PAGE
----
Old Paso Robles ranch house gets new life as cozy, modern home with vintage soul
The small home trend seems to be here to stay, and with it the desire to simplify.
But downsizing doesn’t mean feeling cramped — or cramping one’s style. Creating a comfortable and comely living space in less square footage simply requires more planning and attention to detail.
Here are four local homeowners who have made the most of their small spaces. They offer us advice on how to maximize every square inch, no matter what size the home.
An updated ranch home
Michael Bonner and Lizz Kluger bought their ranch-style home in Paso Robles knowing it would need some serious work to jibe with their contemporary tastes.
Bonner is a landscape architect and Kluger an interior designer, so they collaborated to transform their 1,200-square-foot residence, built in 1991.
A new floorplan both volumized and modernized the home.
As with many homes of its era, every room was walled off and bedrooms were connected by a space-wasting hallway.
The new floorplan uses the dining room as a hub with other rooms radiating off it. The main living areas are one open space, making the house feel larger, brighter and up-to-date.
The couple put other tricks into play to make the most of space. They chose open shelving, knowing that cabinet doors can make a small kitchen feel closed-in.
They also replaced a hodgepodge of wall colors with one clean, light-reflective hue — Benjamin Moore’s Dove White, a warm white that suits the contemporary yet rustic decorating scheme of this modern wine-country home.
A peacock-themed guest suite
The Abdul Cader family saw the tiny space above the garage of their San Luis Obispo home as more than a potential guest room – they viewed it as a challenge. Their mission: to fit a sleeping area, sitting area, kitchen, bathroom, laundry and dining area in a mere 336 square feet.
The guest suite feels larger because if its 9-foot-tall ceilings, tall windows and French doors. Reflective materials such as glass tile, stainless steel appliances and copper-like ceiling tiles add to the effect.
Rushdi and Nisha Abdul Cader chose every piece of furniture carefully to maximize space without sacrificing style.
While it may seem counterintuitive to put a four-poster bed in a tiny bedroom, they made it possible with posts that angle slightly inward to allow for more shoulder space around its perimeter.
In the kitchen, a console table and bar stools create a dining area in a mere sliver of space.
The Abdul Caders boldly infused the space with peacock blue. Repeating this one hue in accents throughout the guest suite keeps the eye moving and doesn’t add visual clutter, said Rushdi Abdul Cader said.
Instead, it brought personality to a petite space that the family fondly refers to as “The Peacock’s Nest.”
A bungalow with built-in storage
When David and Lauren Bowin downsized to a 1,250-square-foot bungalow in San Luis Obispo, they wanted less of everything – less house to maintain, and “less stuff,” David Bowin said.
A remodel added 600 square feet to the 1940s-era home and gave the space into a “warm mid-century modern” style that is clean and minimalist, he said.
Storage is a large part of maintaining that uncluttered look. The couple opted for built-in storage whenever possible — such as small built-in wardrobes that take up less space than the common closet-dresser combination.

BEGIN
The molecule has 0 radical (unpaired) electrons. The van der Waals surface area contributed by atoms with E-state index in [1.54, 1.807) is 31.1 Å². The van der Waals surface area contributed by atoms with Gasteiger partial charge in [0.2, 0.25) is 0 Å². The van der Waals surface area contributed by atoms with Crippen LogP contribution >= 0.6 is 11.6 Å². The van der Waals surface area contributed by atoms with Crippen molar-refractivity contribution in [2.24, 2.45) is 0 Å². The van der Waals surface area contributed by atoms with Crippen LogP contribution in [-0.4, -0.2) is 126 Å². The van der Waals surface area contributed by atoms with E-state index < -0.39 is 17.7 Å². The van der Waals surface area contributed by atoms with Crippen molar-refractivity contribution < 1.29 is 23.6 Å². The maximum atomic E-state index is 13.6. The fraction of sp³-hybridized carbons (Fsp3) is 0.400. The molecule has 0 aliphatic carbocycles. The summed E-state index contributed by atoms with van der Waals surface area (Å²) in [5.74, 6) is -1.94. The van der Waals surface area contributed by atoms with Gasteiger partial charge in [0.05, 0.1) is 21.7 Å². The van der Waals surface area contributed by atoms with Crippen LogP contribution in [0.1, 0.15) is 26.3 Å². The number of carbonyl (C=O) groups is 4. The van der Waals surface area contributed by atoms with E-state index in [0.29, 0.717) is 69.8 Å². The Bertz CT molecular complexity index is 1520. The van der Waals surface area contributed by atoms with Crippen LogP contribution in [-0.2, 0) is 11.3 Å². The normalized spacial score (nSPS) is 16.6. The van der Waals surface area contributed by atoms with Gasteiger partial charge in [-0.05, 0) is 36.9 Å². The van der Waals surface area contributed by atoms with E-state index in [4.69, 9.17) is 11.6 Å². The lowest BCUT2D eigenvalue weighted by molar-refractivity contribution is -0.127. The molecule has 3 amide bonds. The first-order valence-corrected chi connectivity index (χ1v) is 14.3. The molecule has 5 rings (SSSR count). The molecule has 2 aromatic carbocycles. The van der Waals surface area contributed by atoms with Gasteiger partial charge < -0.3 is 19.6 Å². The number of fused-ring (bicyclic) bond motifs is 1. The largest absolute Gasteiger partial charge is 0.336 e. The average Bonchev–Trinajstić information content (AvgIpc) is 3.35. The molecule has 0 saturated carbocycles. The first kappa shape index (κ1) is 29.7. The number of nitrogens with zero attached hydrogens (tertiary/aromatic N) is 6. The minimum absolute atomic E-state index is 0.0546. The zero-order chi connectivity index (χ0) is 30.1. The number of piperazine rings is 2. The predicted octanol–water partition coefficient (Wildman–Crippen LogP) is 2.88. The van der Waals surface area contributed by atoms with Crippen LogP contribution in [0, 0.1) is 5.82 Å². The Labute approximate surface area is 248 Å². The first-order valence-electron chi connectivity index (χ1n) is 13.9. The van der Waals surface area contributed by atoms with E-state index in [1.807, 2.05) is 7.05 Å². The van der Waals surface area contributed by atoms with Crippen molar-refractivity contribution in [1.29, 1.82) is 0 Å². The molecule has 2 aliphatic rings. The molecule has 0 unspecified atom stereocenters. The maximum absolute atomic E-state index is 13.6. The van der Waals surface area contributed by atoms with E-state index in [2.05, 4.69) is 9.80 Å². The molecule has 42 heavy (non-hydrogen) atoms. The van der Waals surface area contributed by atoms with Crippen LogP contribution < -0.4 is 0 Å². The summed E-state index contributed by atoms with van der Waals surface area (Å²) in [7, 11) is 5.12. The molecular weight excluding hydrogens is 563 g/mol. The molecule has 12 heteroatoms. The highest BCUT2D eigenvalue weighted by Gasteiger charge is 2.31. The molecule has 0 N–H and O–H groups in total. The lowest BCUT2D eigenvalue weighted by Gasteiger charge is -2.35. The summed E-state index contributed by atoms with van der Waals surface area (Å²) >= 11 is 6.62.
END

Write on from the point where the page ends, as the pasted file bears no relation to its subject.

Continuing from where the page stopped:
“Ninety-nine percent of our furniture is dual purpose,” Lauren Bowin said.
Nightstands, sofa tables and end tables all have drawers or shelves, which help to keep tabletops clutter-free.
The couple enjoys entertaining, so they focused on expanding their living spaces to the outdoors. The covered back patio has the feel of an open-air room.
Even the often-overlooked front porch came into play. With comfortable seating areas and a fire pit, the Bowins can now welcome neighbors over, or enjoy a quiet cup of coffee outdoors in the morning.
A modern loft
Michelle Borrero’s San Luis Obispo condominium is modern to its core, with an open floor plan, mid-century modern furniture and enormous folding glass doors that open to a 500-square-foot patio – all features that make the most of the loft’s 1,400 square feet.
To keep the space from feeling sterile and cold, Borrero combined sleek materials with warmer, traditional elements. She chose ebonized oak cabinets in a modern, flat-panel door style.
A live-edge dining table adds an organic counterpoint to the mostly mid-century-style furniture. Borrero surrounded the table with modern Saarinen Executive chairs.
The entire space was given a warm foundation with walnut floors in a distressed finish. Wood simply feels warmer and more yielding underfoot than stone or concrete, she said.
Wool rugs collected from around the world add subtle color to the mostly gray, black and white palette.
“I want to be comfortable when I’m here,” Borrero said.
White is a great choice for wall color in a small space. Designer Lizz Kluger advises to considering your furnishings when selecting a hue. If you have lots of wood and warm colors in your home, choose a warmer white. Blue, green and silver hues call for a cool white. And if you have a lot of art, opt for a true white for a gallery look.
Don’t ignore your front yard. A few pavers can be enough to create a comfortable seating area, while a fire pit, water feature, or potted plants can make the front patio more inviting.
Enlarge the kitchen. Keep open shelving stocked with items that won’t add visual clutter, such as glassware or monochromatic tableware. Store kitchen clutter, including smaller appliances such as mixers and food processors, out of sight.
Go ahead and splurge. High-end materials such as fancy designer tiles are more affordable when used in a small space. For an even budget-friendlier approach, use super high-end pieces as accents.